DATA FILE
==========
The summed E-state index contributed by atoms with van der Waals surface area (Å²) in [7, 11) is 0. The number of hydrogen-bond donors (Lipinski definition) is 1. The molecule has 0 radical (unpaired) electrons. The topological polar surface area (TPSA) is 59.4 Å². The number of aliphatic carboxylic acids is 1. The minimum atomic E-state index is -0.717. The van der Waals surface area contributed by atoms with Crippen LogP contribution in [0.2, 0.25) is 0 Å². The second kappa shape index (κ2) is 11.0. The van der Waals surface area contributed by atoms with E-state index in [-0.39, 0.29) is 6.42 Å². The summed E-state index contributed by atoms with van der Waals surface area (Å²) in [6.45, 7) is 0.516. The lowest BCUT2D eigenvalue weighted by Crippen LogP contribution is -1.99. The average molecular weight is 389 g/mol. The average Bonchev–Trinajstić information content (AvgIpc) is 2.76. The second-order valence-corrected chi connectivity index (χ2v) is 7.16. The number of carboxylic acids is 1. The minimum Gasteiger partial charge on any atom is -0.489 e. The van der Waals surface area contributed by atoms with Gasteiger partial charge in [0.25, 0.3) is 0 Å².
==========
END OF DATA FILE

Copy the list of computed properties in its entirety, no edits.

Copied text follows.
The summed E-state index contributed by atoms with van der Waals surface area (Å²) in [7, 11) is 0. The number of hydrogen-bond donors (Lipinski definition) is 1. The molecule has 0 radical (unpaired) electrons. The topological polar surface area (TPSA) is 59.4 Å². The number of aliphatic carboxylic acids is 1. The minimum atomic E-state index is -0.717. The van der Waals surface area contributed by atoms with Crippen LogP contribution in [0.2, 0.25) is 0 Å². The second kappa shape index (κ2) is 11.0. The van der Waals surface area contributed by atoms with E-state index in [-0.39, 0.29) is 6.42 Å². The summed E-state index contributed by atoms with van der Waals surface area (Å²) in [6.45, 7) is 0.516. The lowest BCUT2D eigenvalue weighted by Crippen LogP contribution is -1.99. The average molecular weight is 389 g/mol. The average Bonchev–Trinajstić information content (AvgIpc) is 2.76. The second-order valence-corrected chi connectivity index (χ2v) is 7.16. The number of carboxylic acids is 1. The minimum Gasteiger partial charge on any atom is -0.489 e. The van der Waals surface area contributed by atoms with Gasteiger partial charge in [0.25, 0.3) is 0 Å².